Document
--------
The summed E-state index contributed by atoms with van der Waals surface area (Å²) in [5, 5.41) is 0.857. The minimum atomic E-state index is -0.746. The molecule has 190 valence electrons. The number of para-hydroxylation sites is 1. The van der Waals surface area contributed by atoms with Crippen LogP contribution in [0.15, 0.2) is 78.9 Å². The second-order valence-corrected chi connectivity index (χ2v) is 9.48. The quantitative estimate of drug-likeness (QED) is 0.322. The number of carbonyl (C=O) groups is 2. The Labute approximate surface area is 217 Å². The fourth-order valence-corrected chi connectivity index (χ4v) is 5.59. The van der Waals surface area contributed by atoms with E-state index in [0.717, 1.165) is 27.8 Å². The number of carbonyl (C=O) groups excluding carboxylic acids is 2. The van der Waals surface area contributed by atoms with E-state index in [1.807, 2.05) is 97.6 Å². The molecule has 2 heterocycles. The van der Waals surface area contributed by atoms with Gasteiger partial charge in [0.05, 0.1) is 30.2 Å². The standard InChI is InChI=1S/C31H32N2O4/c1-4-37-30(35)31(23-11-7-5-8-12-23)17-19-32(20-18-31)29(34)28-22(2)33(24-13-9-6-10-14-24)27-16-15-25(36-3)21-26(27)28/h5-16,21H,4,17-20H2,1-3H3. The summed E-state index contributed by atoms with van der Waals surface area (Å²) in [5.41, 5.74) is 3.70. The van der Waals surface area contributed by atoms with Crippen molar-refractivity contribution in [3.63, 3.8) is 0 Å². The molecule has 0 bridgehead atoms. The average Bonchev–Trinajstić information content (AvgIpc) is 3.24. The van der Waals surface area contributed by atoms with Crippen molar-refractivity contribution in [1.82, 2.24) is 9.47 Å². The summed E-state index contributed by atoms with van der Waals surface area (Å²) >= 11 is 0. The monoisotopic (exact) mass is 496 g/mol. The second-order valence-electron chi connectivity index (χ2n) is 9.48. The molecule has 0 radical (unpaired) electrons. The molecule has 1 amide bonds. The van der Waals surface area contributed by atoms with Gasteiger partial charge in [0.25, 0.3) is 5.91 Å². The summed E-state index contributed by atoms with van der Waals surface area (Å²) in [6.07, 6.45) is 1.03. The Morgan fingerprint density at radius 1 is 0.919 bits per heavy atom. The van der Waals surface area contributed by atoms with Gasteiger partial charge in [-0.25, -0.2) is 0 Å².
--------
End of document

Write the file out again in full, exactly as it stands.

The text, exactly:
The summed E-state index contributed by atoms with van der Waals surface area (Å²) in [5, 5.41) is 0.857. The minimum atomic E-state index is -0.746. The molecule has 190 valence electrons. The number of para-hydroxylation sites is 1. The van der Waals surface area contributed by atoms with Crippen LogP contribution in [0.15, 0.2) is 78.9 Å². The second-order valence-corrected chi connectivity index (χ2v) is 9.48. The quantitative estimate of drug-likeness (QED) is 0.322. The number of carbonyl (C=O) groups is 2. The Labute approximate surface area is 217 Å². The fourth-order valence-corrected chi connectivity index (χ4v) is 5.59. The van der Waals surface area contributed by atoms with E-state index in [0.717, 1.165) is 27.8 Å². The number of carbonyl (C=O) groups excluding carboxylic acids is 2. The van der Waals surface area contributed by atoms with E-state index in [1.807, 2.05) is 97.6 Å². The molecule has 2 heterocycles. The van der Waals surface area contributed by atoms with Gasteiger partial charge in [0.05, 0.1) is 30.2 Å². The standard InChI is InChI=1S/C31H32N2O4/c1-4-37-30(35)31(23-11-7-5-8-12-23)17-19-32(20-18-31)29(34)28-22(2)33(24-13-9-6-10-14-24)27-16-15-25(36-3)21-26(27)28/h5-16,21H,4,17-20H2,1-3H3. The summed E-state index contributed by atoms with van der Waals surface area (Å²) in [5.41, 5.74) is 3.70. The van der Waals surface area contributed by atoms with Crippen molar-refractivity contribution in [3.63, 3.8) is 0 Å². The molecule has 0 bridgehead atoms. The average Bonchev–Trinajstić information content (AvgIpc) is 3.24. The van der Waals surface area contributed by atoms with Crippen molar-refractivity contribution in [1.82, 2.24) is 9.47 Å². The summed E-state index contributed by atoms with van der Waals surface area (Å²) >= 11 is 0. The monoisotopic (exact) mass is 496 g/mol. The second-order valence-electron chi connectivity index (χ2n) is 9.48. The molecule has 0 radical (unpaired) electrons. The molecule has 1 amide bonds. The van der Waals surface area contributed by atoms with Gasteiger partial charge in [0.25, 0.3) is 5.91 Å². The summed E-state index contributed by atoms with van der Waals surface area (Å²) in [6.07, 6.45) is 1.03. The Morgan fingerprint density at radius 1 is 0.919 bits per heavy atom. The van der Waals surface area contributed by atoms with Gasteiger partial charge in [-0.25, -0.2) is 0 Å².